The first airfield to be modernized will be Bhatinda in south Punjab. Highly advanced Air Traffic Management systems are to be installed besides Category-2 airfield lighting systems and hi-tech navigational aids that will enable flying operations at night and in adverse weather. The modernization is to include the supply, testing, integration and post installation sustenance of Instrument Landing System (ILS); Distance Measuring Equipments (DME); Digital VHF Omni Range (DVOR); Tactical Air Navigation System (TACAN); Air Traffic Management System (ATM) on a turnkey basis.
The Ministry of Defence which named the project the Modernisation of Air Field Infrastructure (MAFI) split the contract into two phases. MAFI Phase II contract is for refurbishing another 28 airbases. The current contract has an option clause, which allows the ministry to invite Tata Power SED to execute the Phase II of MAFI at a pre-determined rate. The Ministry appears to have decided that it will assess the quality of work done in the first phase before handing over the whole project to the Tata company.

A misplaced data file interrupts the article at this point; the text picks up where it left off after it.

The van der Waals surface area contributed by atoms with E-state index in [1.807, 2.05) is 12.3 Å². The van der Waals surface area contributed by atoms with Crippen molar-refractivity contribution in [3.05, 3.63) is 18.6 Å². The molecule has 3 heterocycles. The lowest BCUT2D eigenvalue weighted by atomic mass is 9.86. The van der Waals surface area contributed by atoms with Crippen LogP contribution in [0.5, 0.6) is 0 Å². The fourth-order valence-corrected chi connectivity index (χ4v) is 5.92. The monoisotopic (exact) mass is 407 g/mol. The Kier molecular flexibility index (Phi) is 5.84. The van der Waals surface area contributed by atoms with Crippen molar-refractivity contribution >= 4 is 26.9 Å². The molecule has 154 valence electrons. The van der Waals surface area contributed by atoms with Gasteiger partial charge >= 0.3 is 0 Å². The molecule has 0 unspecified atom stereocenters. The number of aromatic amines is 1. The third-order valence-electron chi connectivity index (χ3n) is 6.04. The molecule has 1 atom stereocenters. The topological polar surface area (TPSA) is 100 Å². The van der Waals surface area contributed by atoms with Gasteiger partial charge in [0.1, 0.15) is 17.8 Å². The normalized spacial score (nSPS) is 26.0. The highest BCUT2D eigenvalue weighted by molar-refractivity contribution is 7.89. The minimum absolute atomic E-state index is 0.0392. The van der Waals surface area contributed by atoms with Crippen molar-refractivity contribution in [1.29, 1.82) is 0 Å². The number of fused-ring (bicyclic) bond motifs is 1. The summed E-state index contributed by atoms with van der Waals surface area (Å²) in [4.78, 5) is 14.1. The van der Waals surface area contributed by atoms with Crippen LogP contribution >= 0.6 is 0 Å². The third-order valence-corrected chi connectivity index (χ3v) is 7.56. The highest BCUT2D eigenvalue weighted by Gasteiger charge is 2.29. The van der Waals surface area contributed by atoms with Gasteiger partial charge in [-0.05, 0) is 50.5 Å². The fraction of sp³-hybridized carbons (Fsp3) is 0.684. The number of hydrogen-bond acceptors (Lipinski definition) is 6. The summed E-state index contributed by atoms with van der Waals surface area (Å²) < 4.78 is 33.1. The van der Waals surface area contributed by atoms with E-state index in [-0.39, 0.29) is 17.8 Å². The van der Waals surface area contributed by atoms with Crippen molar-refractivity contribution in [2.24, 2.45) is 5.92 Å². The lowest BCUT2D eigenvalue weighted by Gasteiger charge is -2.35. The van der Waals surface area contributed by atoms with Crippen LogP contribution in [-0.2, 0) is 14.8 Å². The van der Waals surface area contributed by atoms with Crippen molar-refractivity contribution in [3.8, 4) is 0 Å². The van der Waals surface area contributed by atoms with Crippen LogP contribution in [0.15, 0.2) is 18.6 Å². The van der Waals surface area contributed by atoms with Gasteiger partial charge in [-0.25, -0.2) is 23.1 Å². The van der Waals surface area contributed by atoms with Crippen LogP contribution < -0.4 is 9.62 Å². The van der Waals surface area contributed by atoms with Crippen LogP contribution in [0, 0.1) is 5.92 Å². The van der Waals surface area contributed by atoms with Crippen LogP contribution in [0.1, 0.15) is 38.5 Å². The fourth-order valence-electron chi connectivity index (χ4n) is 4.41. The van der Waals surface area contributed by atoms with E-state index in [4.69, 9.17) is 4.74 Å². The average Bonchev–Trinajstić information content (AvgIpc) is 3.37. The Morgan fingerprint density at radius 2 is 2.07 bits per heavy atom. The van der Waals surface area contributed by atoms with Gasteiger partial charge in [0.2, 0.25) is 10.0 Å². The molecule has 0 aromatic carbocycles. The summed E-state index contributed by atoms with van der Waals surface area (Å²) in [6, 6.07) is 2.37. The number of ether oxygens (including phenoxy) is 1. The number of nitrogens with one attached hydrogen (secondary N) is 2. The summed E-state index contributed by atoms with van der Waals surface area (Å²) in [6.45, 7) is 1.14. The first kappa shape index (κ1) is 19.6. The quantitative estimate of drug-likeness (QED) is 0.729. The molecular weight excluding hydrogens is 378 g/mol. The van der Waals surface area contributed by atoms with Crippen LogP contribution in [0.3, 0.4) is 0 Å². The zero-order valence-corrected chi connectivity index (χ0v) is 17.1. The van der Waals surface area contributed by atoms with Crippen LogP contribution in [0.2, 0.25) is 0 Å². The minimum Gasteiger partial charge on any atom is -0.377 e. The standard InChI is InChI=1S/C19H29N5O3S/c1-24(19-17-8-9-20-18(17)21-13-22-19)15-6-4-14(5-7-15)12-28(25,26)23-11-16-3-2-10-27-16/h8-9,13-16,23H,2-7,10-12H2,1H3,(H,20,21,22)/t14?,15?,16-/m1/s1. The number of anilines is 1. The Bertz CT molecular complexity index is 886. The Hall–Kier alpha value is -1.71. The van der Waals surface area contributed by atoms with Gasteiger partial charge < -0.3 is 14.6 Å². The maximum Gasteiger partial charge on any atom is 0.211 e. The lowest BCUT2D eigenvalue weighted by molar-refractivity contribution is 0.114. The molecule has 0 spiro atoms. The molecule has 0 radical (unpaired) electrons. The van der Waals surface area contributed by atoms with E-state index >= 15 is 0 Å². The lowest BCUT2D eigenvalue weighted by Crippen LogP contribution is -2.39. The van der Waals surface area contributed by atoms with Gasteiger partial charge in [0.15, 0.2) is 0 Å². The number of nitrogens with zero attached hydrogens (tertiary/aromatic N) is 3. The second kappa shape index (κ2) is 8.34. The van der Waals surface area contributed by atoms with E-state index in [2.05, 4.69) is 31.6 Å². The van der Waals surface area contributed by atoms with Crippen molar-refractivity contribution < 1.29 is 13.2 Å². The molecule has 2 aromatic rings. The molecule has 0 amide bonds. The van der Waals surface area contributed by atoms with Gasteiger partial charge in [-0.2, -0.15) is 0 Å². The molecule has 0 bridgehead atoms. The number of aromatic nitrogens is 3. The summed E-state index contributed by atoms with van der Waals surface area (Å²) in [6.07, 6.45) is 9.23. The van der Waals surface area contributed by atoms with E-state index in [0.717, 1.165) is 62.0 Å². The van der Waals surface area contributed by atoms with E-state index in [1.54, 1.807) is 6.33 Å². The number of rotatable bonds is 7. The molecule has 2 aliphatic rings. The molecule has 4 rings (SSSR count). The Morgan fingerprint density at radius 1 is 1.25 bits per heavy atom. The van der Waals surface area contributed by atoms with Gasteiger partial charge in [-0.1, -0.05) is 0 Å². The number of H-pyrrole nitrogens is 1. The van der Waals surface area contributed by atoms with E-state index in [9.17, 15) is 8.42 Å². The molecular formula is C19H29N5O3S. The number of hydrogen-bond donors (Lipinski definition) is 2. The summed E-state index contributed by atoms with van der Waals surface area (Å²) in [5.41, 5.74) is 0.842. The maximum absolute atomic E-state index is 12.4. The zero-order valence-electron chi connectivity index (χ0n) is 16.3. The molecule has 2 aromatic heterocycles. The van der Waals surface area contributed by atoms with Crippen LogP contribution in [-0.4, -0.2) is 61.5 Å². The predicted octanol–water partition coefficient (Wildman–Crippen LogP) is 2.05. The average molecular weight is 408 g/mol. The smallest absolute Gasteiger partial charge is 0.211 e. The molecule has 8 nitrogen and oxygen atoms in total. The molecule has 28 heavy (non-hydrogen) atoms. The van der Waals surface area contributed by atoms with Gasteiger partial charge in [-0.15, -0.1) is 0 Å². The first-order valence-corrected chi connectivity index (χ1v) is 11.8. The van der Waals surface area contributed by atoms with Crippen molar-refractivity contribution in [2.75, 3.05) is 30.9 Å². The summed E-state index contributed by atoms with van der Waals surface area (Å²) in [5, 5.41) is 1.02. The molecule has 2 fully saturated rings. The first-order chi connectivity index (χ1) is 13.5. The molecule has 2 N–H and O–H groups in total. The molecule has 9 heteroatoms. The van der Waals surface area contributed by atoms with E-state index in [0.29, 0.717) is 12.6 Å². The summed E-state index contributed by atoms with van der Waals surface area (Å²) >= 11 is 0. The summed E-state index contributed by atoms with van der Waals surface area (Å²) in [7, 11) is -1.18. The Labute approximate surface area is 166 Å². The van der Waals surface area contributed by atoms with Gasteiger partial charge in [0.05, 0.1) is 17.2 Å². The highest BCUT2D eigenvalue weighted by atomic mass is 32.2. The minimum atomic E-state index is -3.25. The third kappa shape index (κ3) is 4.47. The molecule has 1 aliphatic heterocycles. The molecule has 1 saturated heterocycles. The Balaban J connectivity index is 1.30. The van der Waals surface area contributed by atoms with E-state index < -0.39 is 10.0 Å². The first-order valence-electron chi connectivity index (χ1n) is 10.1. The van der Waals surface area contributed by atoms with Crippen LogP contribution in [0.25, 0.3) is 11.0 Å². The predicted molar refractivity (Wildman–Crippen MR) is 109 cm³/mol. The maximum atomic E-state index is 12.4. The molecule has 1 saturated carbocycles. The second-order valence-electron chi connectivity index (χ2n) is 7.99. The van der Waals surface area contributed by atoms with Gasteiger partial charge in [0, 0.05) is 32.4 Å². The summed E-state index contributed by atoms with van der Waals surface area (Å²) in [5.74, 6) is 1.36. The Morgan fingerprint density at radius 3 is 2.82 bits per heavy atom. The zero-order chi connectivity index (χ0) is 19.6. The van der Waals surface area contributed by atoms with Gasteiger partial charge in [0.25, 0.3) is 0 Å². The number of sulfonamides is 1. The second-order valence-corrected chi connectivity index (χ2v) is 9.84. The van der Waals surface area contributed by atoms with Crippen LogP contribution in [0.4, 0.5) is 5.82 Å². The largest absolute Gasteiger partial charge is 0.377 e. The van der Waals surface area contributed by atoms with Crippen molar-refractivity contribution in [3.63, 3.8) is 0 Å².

Among the airfields to be refurbished in the first phase include eight key airfields along the Sino-Indian border such as Chabua, Tezpur and Hashimara in the eastern sector and Gwalior in the central sector. Not long ago the Indian Air Force had reactivated the Nyoma airfield in Jammu and Kashmir and made the Tezpur airfield operational for India’s frontline fighter aircraft, the Sukhoi-30MKI which has been retrofitted with the indigenously supersonic air-to-surface Brahmos missile.
While many of the airfields that are to be modernized are purely military airbases but the majority of them are dual-use civil/military facilities, Pune being one of them. Studies conducted there indicated that there could be several collateral advantages that could accrue to the civil operations because of the modernization.
Statistics show that in 2010-11 the city witnessed 25 per cent growth in passengers over 2009-10. While cargo grew by 17 per cent, weight of cargo increased by 50 per cent. 62 operations take place every day at 9 domestic destinations besides two international.